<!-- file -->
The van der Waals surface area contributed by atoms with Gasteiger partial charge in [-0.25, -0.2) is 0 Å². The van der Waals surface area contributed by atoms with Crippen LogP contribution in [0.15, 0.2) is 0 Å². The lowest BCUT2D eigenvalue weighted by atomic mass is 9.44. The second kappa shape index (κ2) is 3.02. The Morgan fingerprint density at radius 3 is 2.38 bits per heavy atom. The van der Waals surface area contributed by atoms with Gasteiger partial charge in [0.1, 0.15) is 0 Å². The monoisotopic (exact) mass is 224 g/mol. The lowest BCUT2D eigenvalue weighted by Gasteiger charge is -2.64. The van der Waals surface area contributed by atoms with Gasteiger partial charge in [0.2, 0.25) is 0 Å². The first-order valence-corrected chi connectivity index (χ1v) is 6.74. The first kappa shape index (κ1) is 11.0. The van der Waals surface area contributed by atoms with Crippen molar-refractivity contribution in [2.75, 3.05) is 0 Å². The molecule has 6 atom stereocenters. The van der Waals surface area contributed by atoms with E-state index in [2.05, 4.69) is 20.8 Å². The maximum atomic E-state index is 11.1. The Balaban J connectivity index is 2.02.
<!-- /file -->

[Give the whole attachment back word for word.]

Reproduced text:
The van der Waals surface area contributed by atoms with Gasteiger partial charge in [-0.25, -0.2) is 0 Å². The van der Waals surface area contributed by atoms with Crippen LogP contribution in [0.15, 0.2) is 0 Å². The lowest BCUT2D eigenvalue weighted by atomic mass is 9.44. The second kappa shape index (κ2) is 3.02. The Morgan fingerprint density at radius 3 is 2.38 bits per heavy atom. The van der Waals surface area contributed by atoms with Gasteiger partial charge in [0.1, 0.15) is 0 Å². The monoisotopic (exact) mass is 224 g/mol. The lowest BCUT2D eigenvalue weighted by Gasteiger charge is -2.64. The van der Waals surface area contributed by atoms with Gasteiger partial charge in [0.2, 0.25) is 0 Å². The first-order valence-corrected chi connectivity index (χ1v) is 6.74. The first kappa shape index (κ1) is 11.0. The van der Waals surface area contributed by atoms with Crippen molar-refractivity contribution in [2.75, 3.05) is 0 Å². The molecule has 6 atom stereocenters. The van der Waals surface area contributed by atoms with E-state index in [2.05, 4.69) is 20.8 Å². The maximum atomic E-state index is 11.1. The Balaban J connectivity index is 2.02.